Nobody saw it coming. The guy apparently didn’t have a record and had passed a criminal-background check before being hired as an installer by a Chicago cable company.

I say “apparently” because there is no national database on criminal records, and bad guys can sneak through the hodge-podge of documentation.

This creep was arrested and charged last December with the sexual assault and murder of a young woman who let him into her home to repair her Internet service. He was a suspect in the murder of another woman two months before under similar circumstances. The police didn’t tell his employer he was a suspect because there wasn’t enough evidence to arrest him. (He subsequently was charged with the first murder as well.)

Our local media have been bashing police for failure to warn the employer, but the real culprits are the civil libertarians who have created a climate in which everyone has to tiptoe around common sense in order to avoid lawsuits. One newspaper story said that the police did tell the cable company that their employee was a possible witness in a homicide investigation and had been questioned. That sounds to me like the cops were winking and nodding, but nobody at the cable company picked up on it. Or maybe they did, but they, too, were afraid of casting aspersions without rock-solid proof. Too bad about the young women whose lives were so cruelly snuffed out. At least we can take comfort knowing the cable creep’s civil liberties were not violated.

Always a chance

Stuff like this doesn’t happen every day, but there’s always a chance of it happening when people open their door to strangers going about legitimate business. And while home service technicians don’t commit murder often, every day does bring a slew of lesser crimes attributable to the worst among them. Residential service contractors dread getting complaints about things missing from the home after a visit from one of their service technicians, and many of them have had the experience at one time or another. Clever thieves can last a long time on a payroll because they know how to disguise their crimes. Missing jewelry might not get noticed for days or even weeks after the service call. Sometimes the theft doesn’t occur during the visit, but with a subsequent break-in.

Don’t get me wrong. I’m not even close to saying that a large number of plumbers or heating technicians are crooks. I think their ranks contain a smaller percentage of criminals than most other occupations. It’s just that the nature of their work makes it crucial to make sure they are solid citizens. One unsavory character on the payroll can destroy your company.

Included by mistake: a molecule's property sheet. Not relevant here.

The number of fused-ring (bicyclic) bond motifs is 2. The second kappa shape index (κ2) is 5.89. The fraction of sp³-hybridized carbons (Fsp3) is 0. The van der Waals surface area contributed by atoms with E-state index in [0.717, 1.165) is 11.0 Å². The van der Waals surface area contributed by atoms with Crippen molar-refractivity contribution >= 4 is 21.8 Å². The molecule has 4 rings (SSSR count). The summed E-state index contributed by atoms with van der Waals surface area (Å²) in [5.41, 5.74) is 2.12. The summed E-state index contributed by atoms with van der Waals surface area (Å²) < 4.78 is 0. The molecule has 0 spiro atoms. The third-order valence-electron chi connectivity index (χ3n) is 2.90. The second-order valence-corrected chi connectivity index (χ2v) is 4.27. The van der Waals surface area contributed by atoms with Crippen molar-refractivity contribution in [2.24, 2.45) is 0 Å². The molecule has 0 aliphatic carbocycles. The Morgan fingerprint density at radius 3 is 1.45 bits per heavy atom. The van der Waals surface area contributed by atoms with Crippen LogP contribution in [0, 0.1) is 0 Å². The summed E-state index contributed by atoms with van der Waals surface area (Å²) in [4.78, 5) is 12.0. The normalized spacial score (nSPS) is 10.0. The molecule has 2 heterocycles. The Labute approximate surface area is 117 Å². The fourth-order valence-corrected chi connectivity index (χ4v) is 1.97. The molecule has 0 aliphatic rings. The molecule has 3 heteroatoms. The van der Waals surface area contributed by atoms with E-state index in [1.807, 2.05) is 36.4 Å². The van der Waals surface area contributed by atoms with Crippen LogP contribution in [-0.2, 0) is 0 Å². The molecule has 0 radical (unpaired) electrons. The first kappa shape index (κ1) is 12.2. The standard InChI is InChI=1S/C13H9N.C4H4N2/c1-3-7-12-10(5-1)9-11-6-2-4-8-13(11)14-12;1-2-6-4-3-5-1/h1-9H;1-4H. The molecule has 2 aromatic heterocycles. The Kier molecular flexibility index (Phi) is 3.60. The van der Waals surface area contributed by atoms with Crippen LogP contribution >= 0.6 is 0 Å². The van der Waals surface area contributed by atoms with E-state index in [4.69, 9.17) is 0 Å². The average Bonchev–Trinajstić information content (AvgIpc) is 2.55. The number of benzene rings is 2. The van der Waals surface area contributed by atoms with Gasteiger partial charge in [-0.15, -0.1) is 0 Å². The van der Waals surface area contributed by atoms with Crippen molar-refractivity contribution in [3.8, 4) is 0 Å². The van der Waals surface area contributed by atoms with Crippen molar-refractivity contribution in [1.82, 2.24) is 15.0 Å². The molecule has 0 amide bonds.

Criminal background checks are no guarantee you’ll discover the darkest secrets of job applicants. But it’s virtually guaranteed that you won’t discover them - until it’s too late - without doing background checks.

Trust but verify

Considering the stakes, it’s amazing how many service contractors don’t bother to check criminal and driving records of prospective workers. It’s not always their fault, however. Laws in certain jurisdictions actually limit the transmission of such information and prohibit holding criminal convictions against job applicants. The civil libertarians say it’s unfair to discriminate against people who have done their time and may, after all, be rehabilitated.

Thievery is not limited to the blue-collar world. A little-noted criminal epidemic consists of small-business owners robbed through embezzlement by people hired to keep their books. Small trade associations also are vulnerable.

HVAC contractors are inviting targets because so many of them have an aversion to bookwork. They prefer to spend most of their time supervising jobs in the field or working with tools, and are happy to hire someone who actually likes the boring duties of bookkeeping and accounting.

One large residential contractor recently told me of losing about $40,000 last year to a bookkeeper with a gambling problem. He’s fortunate to be an astute business operator who actually had controls in place to identify embezzlement. That’s why his loss was limited to $40,000. I’ve heard of less well-prepared companies getting ripped off for millions over time.

Jim Olsztynski - pronounced Ol-stin-skee - is editor of Supply House Times, a sister publication of Snips. He can be reached at (630) 694-4006, or e-mail